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Tips from a Cambridge Admissions Tutor

What does your role as the Director of Admissions involve and what do you enjoy the most about it?

I have overall responsibility for planning and managing undergraduate and graduate admissions to Christ’s College, Cambridge, and for overseeing our outreach activities, both in the UK and outside it. I also participate in University policy-making on admissions, and in University-wide recruitment initiatives, particularly those involving international engagement. There are many aspects of my role that are enjoyable, for the challenge they present – selection processes at Cambridge are heavily evidence-driven, and I always find it fascinating to balance research findings into “what makes a good undergraduate” against my own intuitive judgement of a candidate, at interview. Another plus is that I get to travel and meet talented, highly-motivated young people around the world!

What are the major changes in the admissions process after the A-level examination system has been reformed?

Until this year, Cambridge placed significant weight on the “unit module scores” (or actual percentage scores) achieved by candidates in their AS-level examinations, which were shown to have a better correlation both with final A-level results, and outcomes in University examinations, than alphabetical grades alone. We still have unit module scores for students in some parts of the UK, and for international A-level candidates, but the reforms to the A-level examination system in England mean that we no longer have UMS for the majority of our candidates, and have had to look for other quantitative indicators of academic potential, as well. At the moment, the University is piloting two different means of data-collection: applicants for about half our courses are asked to take a written assessment in November, and applicants for the other half are asked to take an assessment on the day of their interview. But our overall approach remains holistic: we still aim to interview around 80% of our applicants, and the results of the assessments are simply one piece of a “puzzle” that also includes interview scores, academic record, personal statement, and reference.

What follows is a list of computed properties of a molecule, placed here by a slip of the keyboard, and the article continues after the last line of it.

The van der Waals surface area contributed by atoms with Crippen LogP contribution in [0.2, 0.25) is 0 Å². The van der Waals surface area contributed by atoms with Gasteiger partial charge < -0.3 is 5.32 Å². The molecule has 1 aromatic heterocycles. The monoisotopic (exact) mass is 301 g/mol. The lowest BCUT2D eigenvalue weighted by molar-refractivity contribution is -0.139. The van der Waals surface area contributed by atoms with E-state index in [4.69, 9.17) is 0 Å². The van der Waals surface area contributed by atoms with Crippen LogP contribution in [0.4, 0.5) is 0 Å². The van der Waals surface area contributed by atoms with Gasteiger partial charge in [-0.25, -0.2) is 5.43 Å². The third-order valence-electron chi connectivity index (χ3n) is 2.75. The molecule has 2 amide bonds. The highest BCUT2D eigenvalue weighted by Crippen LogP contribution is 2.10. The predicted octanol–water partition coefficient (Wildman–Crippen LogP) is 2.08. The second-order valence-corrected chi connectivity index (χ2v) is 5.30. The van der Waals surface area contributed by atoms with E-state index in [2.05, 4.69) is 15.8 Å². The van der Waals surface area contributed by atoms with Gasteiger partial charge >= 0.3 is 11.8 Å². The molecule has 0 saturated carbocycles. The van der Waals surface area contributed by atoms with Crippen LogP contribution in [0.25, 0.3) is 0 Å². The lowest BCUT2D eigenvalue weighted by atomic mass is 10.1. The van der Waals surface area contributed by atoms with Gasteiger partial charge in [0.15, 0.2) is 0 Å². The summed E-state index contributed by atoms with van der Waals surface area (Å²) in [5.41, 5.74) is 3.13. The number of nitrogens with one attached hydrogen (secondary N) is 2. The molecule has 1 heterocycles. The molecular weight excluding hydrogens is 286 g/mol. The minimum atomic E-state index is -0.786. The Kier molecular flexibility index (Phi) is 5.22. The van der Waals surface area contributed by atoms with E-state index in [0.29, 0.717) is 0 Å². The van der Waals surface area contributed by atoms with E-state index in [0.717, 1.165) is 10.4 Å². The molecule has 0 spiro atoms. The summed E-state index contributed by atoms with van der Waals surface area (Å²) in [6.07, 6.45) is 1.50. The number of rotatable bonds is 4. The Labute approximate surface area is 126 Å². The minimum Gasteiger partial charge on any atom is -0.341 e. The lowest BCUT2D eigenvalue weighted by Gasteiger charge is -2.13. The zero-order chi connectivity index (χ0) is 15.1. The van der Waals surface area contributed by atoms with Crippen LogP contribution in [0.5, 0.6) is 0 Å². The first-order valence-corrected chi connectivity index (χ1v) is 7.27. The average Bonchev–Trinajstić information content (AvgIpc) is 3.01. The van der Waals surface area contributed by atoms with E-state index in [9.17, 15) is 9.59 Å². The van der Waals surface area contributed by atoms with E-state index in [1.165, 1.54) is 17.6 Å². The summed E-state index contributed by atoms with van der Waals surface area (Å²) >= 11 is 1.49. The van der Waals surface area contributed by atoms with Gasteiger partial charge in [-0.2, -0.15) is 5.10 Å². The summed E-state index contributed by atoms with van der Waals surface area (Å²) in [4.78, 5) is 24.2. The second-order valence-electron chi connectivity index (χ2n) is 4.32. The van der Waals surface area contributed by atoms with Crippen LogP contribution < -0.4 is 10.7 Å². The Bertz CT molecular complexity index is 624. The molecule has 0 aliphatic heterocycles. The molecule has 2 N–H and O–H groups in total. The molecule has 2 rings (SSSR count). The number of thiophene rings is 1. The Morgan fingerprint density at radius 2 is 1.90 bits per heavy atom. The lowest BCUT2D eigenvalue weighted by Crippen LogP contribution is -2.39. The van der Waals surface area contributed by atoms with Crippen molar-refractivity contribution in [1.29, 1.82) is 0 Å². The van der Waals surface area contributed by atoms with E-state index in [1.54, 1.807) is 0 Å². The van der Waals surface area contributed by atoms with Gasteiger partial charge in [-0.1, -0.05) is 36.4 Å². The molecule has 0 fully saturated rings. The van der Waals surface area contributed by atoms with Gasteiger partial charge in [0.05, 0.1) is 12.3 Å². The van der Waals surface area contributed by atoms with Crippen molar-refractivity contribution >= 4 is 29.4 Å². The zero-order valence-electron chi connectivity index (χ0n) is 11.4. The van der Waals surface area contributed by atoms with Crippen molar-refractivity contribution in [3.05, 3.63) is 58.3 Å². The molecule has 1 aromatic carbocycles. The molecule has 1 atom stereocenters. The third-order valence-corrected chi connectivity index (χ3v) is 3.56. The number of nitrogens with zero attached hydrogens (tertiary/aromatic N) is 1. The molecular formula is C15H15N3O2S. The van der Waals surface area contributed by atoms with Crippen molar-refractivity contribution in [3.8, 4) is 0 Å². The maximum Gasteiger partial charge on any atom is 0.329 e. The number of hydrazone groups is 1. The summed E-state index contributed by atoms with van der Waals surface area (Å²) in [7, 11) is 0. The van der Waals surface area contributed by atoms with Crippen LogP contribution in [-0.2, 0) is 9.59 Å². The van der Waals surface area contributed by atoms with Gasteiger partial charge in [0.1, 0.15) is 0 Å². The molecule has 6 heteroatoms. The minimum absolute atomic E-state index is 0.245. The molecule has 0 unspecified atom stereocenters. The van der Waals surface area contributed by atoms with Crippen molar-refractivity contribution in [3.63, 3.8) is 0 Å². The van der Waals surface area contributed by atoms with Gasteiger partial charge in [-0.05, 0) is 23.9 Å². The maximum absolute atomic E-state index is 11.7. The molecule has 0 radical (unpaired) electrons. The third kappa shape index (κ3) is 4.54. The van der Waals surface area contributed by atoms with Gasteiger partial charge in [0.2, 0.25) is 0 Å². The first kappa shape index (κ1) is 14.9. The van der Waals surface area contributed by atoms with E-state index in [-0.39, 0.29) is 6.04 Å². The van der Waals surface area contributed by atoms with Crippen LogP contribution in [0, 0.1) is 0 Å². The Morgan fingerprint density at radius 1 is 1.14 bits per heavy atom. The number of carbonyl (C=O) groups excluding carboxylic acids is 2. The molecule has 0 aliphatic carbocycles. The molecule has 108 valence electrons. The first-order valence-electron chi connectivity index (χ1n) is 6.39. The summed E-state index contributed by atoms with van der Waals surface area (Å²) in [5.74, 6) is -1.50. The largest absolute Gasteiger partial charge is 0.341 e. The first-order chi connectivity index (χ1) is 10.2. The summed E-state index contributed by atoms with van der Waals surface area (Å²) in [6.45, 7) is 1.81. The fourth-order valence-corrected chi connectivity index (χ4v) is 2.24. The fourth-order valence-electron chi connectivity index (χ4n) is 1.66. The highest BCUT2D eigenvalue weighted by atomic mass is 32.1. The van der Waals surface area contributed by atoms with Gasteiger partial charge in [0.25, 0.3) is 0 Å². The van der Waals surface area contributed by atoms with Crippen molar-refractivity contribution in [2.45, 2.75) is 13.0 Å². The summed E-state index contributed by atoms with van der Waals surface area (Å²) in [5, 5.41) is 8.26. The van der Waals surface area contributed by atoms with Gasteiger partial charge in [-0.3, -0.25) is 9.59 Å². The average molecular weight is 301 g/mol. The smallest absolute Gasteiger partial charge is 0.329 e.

How can the students prepare for the new assessment forms in the Cambridge admissions process?

The best place to start is by looking at the assessment specification for the course in question, which provides a helpful overview not only of the format of the assessment, but also the core knowledge that applicants are required to have, in order to complete it successfully. For UK students, this is likely to be knowledge they have acquired in the course of their GCSEs and AS-levels, but students from other countries may find there are a few “gaps” they need to fill, especially in the sciences. Our experience this year suggests that some applicants who put in a relatively disappointing performance were let down by basic examination techniques: the pre-interview assessments, in particular, require candidates to work through material at a fast pace, so brushing up on time management is important. It’s also useful to familiarize yourself with the MCQ (Multiple Choice Question) format if it’s not one that you encounter regularly: there is an art to answering MCQs, which can be acquired with a little practice. Beyond that, you should definitely have a go at the specimen and past papers available on the University website. And if you’re applying for an essay-based subject, from outside the UK, be aware that essay-writing conventions can differ from country to country and do consider structure and style in advance.